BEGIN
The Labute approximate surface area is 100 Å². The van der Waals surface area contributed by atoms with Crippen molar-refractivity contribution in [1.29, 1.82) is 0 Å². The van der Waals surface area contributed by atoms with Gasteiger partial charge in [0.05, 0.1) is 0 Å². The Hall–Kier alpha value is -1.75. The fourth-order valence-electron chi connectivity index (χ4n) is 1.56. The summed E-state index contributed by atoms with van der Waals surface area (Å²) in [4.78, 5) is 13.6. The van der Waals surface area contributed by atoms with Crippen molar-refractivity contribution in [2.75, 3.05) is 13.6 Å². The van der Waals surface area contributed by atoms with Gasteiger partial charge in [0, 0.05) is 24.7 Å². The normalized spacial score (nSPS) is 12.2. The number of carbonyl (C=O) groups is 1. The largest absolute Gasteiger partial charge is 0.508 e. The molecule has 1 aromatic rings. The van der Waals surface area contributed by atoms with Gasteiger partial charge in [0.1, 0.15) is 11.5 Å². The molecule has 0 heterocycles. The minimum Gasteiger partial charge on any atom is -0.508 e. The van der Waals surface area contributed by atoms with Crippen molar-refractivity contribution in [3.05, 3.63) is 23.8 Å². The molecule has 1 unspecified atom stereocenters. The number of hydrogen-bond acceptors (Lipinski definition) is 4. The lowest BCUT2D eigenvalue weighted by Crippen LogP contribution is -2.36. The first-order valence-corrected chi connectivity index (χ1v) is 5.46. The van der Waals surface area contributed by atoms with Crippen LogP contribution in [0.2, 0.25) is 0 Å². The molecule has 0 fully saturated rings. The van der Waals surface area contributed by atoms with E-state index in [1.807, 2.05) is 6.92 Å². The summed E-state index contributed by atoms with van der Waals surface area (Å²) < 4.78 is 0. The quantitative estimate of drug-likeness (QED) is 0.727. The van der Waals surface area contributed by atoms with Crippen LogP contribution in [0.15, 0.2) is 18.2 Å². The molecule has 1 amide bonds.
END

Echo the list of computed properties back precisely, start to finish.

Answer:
The Labute approximate surface area is 100 Å². The van der Waals surface area contributed by atoms with Crippen molar-refractivity contribution in [1.29, 1.82) is 0 Å². The van der Waals surface area contributed by atoms with Gasteiger partial charge in [0.05, 0.1) is 0 Å². The Hall–Kier alpha value is -1.75. The fourth-order valence-electron chi connectivity index (χ4n) is 1.56. The summed E-state index contributed by atoms with van der Waals surface area (Å²) in [4.78, 5) is 13.6. The van der Waals surface area contributed by atoms with Crippen molar-refractivity contribution in [2.75, 3.05) is 13.6 Å². The van der Waals surface area contributed by atoms with Gasteiger partial charge in [0, 0.05) is 24.7 Å². The normalized spacial score (nSPS) is 12.2. The number of carbonyl (C=O) groups is 1. The largest absolute Gasteiger partial charge is 0.508 e. The molecule has 1 aromatic rings. The van der Waals surface area contributed by atoms with Gasteiger partial charge in [0.1, 0.15) is 11.5 Å². The molecule has 0 heterocycles. The minimum Gasteiger partial charge on any atom is -0.508 e. The van der Waals surface area contributed by atoms with Crippen molar-refractivity contribution in [3.05, 3.63) is 23.8 Å². The molecule has 1 unspecified atom stereocenters. The number of hydrogen-bond acceptors (Lipinski definition) is 4. The lowest BCUT2D eigenvalue weighted by Crippen LogP contribution is -2.36. The first-order valence-corrected chi connectivity index (χ1v) is 5.46. The van der Waals surface area contributed by atoms with Crippen LogP contribution in [0.2, 0.25) is 0 Å². The molecule has 0 fully saturated rings. The van der Waals surface area contributed by atoms with E-state index in [1.807, 2.05) is 6.92 Å². The summed E-state index contributed by atoms with van der Waals surface area (Å²) < 4.78 is 0. The quantitative estimate of drug-likeness (QED) is 0.727. The van der Waals surface area contributed by atoms with Crippen LogP contribution in [0.15, 0.2) is 18.2 Å². The molecule has 1 amide bonds.